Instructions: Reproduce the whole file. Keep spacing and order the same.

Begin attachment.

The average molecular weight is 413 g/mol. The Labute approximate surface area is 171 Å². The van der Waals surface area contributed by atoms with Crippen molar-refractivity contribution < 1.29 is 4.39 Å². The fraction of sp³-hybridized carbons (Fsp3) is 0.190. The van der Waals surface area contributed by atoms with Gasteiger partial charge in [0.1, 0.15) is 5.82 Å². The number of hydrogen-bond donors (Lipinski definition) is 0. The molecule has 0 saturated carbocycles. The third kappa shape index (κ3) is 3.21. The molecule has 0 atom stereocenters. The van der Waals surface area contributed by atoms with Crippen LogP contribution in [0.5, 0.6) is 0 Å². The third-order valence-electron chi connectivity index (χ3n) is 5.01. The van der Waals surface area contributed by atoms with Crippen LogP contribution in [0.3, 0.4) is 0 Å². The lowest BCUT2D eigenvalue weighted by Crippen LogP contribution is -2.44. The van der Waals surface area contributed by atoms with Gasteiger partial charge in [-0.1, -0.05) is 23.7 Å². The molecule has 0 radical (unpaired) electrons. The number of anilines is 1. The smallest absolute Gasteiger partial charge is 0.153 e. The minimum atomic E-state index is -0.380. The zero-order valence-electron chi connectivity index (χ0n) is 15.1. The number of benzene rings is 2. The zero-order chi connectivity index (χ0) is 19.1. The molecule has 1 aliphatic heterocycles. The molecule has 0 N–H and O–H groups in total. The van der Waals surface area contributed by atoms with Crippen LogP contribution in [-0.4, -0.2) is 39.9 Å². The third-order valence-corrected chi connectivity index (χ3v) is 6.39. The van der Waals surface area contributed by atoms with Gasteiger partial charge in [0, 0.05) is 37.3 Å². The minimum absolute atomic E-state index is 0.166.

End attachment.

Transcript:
The average molecular weight is 413 g/mol. The Labute approximate surface area is 171 Å². The van der Waals surface area contributed by atoms with Crippen molar-refractivity contribution < 1.29 is 4.39 Å². The fraction of sp³-hybridized carbons (Fsp3) is 0.190. The van der Waals surface area contributed by atoms with Gasteiger partial charge in [0.1, 0.15) is 5.82 Å². The number of hydrogen-bond donors (Lipinski definition) is 0. The molecule has 0 saturated carbocycles. The third kappa shape index (κ3) is 3.21. The molecule has 0 atom stereocenters. The van der Waals surface area contributed by atoms with Crippen LogP contribution in [0.5, 0.6) is 0 Å². The third-order valence-electron chi connectivity index (χ3n) is 5.01. The van der Waals surface area contributed by atoms with Crippen LogP contribution in [0.3, 0.4) is 0 Å². The lowest BCUT2D eigenvalue weighted by Crippen LogP contribution is -2.44. The van der Waals surface area contributed by atoms with Gasteiger partial charge in [-0.1, -0.05) is 23.7 Å². The molecule has 0 radical (unpaired) electrons. The number of anilines is 1. The smallest absolute Gasteiger partial charge is 0.153 e. The minimum atomic E-state index is -0.380. The zero-order valence-electron chi connectivity index (χ0n) is 15.1. The number of benzene rings is 2. The zero-order chi connectivity index (χ0) is 19.1. The molecule has 1 aliphatic heterocycles. The molecule has 0 N–H and O–H groups in total. The van der Waals surface area contributed by atoms with Crippen LogP contribution in [-0.4, -0.2) is 39.9 Å². The third-order valence-corrected chi connectivity index (χ3v) is 6.39. The van der Waals surface area contributed by atoms with Gasteiger partial charge in [0, 0.05) is 37.3 Å². The minimum absolute atomic E-state index is 0.166.